Nina Molin Høyland-Kroghsbo:
Uncovering how bacteria perceive environmental signals and how they interpret these, in order to constantly adapt to changes in their environment, is important for understanding not only microbial ecology but also bacterial pathogenesis. Furthermore, it provides cues as to how we might interfere with these systems, in order to prevent undesirable bacterial behavior.
In a process known as quorum sensing, bacteria emit and detect small diffusible molecules, which upon reaching a certain extracellular concentration, activate cellular quorum sensing receptors and thereby turn on group behavior genes. Quorum sensing controls important bacterial behaviors, including bioluminescence, biofilm formation, and virulence. Inter- and intraspecies quorum sensing signals enable bacteria to estimate the abundance and species complexity of a microbial community. A long standing question in the bacterial cell-cell communication field is why E. coli harbors SdiA, an orphan quorum sensing receptor that is activated in response to AHL quorum sensing molecules produced by other Gram-negative species.
The overall aim of this PhD thesis was to investigate to what degree AHL quorum sensing signals are exploited by E. coli to increase its chances of surviving potential environmental threats. This thesis uncovers the first quorum sensing-regulated bacteriophage defense mechanism, which serves to protect E. coli against infection by the bacteriophage viruses λ and χ. Investigating the regulatory mechanism underlying the quorum sensing regulated defense mechanism, led to the discovery that AHL activates expression of cnu, encoding an Hha-family protein that interacts with the global regulatory protein H-NS, and potentially modifies its functions.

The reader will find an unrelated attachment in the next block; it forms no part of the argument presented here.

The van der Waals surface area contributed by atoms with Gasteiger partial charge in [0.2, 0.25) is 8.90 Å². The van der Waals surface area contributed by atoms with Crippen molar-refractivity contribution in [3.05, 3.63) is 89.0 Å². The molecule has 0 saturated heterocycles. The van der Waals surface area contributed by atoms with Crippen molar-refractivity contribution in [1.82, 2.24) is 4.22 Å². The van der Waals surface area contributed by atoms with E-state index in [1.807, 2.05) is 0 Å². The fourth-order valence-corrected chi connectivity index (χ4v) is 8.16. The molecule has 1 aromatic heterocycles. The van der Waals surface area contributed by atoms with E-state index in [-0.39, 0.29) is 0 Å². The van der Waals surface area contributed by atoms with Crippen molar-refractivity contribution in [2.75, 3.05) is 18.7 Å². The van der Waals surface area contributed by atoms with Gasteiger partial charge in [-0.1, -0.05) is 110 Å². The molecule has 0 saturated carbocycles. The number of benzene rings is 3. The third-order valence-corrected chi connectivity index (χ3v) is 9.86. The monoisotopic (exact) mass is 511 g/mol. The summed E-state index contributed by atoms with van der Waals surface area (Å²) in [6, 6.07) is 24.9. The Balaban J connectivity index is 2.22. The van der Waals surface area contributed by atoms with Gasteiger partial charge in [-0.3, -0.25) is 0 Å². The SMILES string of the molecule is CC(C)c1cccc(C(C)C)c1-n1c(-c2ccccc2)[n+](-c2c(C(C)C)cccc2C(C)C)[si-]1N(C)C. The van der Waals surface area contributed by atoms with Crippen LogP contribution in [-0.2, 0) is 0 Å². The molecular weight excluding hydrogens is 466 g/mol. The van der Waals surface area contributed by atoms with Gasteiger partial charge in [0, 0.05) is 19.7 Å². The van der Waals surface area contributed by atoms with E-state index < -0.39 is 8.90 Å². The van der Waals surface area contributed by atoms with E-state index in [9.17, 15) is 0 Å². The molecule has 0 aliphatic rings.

Inspired by the discovery that AHL protects E. coli from bacteriophage attacks, it was hypothesized that AHL may be perceived by E. coli as a general signal of stress in the environment. Indeed, it was discovered that AHL signaling upregulates the alternative sigma factor δS, the master regulator of the general stress response in E. coli. AHL-mediated activation of the general stress response also resulted in an increase in transiently antibiotic tolerant persister cells in E. coli.
In conclusion, this thesis provides a key answer to why E. coli listens in on AHL signals it does not itself produce, namely that detection of interspecies AHL quorum sensing by E. coli serves to anticipate- and adapt to environmental stresses. This discovery may have important clinical implications, as quorum sensing-inhibitory drugs may, in addition to their primary purpose to decrease virulence of pathogens, additionally weaken bacterial defenses thus making them prone to succumb to a patient’s own immune system, bacteriophages, and antibiotics, and would additionally reduce the risk of persister cell formation and thus relapse of infection after an antibiotic treatment.